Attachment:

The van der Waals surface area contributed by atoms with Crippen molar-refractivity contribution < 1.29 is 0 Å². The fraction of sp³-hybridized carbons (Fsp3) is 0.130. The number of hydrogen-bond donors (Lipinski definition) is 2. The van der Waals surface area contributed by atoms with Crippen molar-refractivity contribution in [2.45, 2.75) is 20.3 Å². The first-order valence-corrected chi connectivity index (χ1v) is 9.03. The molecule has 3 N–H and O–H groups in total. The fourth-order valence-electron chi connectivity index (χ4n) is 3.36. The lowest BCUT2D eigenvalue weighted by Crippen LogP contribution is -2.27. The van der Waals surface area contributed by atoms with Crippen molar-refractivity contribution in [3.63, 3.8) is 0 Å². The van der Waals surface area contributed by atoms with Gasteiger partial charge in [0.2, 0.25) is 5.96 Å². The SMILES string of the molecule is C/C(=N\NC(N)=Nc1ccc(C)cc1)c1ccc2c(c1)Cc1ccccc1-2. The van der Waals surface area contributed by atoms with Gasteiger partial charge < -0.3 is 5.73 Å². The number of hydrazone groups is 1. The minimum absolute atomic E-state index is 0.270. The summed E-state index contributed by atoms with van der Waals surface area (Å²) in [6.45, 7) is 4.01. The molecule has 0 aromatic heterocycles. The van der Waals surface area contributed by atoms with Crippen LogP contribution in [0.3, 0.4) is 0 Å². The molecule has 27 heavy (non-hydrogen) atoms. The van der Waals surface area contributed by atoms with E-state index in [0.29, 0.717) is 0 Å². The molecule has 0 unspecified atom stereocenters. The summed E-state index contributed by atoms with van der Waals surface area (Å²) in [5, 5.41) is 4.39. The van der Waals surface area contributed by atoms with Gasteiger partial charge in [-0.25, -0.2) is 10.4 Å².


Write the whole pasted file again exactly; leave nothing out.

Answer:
The van der Waals surface area contributed by atoms with Crippen molar-refractivity contribution < 1.29 is 0 Å². The fraction of sp³-hybridized carbons (Fsp3) is 0.130. The number of hydrogen-bond donors (Lipinski definition) is 2. The van der Waals surface area contributed by atoms with Crippen molar-refractivity contribution in [2.45, 2.75) is 20.3 Å². The first-order valence-corrected chi connectivity index (χ1v) is 9.03. The molecule has 3 N–H and O–H groups in total. The fourth-order valence-electron chi connectivity index (χ4n) is 3.36. The lowest BCUT2D eigenvalue weighted by Crippen LogP contribution is -2.27. The van der Waals surface area contributed by atoms with Crippen molar-refractivity contribution in [3.63, 3.8) is 0 Å². The van der Waals surface area contributed by atoms with Gasteiger partial charge in [0.2, 0.25) is 5.96 Å². The SMILES string of the molecule is C/C(=N\NC(N)=Nc1ccc(C)cc1)c1ccc2c(c1)Cc1ccccc1-2. The van der Waals surface area contributed by atoms with Gasteiger partial charge < -0.3 is 5.73 Å². The number of hydrazone groups is 1. The minimum absolute atomic E-state index is 0.270. The summed E-state index contributed by atoms with van der Waals surface area (Å²) in [6.45, 7) is 4.01. The molecule has 0 aromatic heterocycles. The van der Waals surface area contributed by atoms with Crippen LogP contribution in [0.3, 0.4) is 0 Å². The molecule has 27 heavy (non-hydrogen) atoms. The van der Waals surface area contributed by atoms with E-state index in [0.29, 0.717) is 0 Å². The molecule has 0 unspecified atom stereocenters. The summed E-state index contributed by atoms with van der Waals surface area (Å²) in [5, 5.41) is 4.39. The van der Waals surface area contributed by atoms with Gasteiger partial charge in [-0.25, -0.2) is 10.4 Å².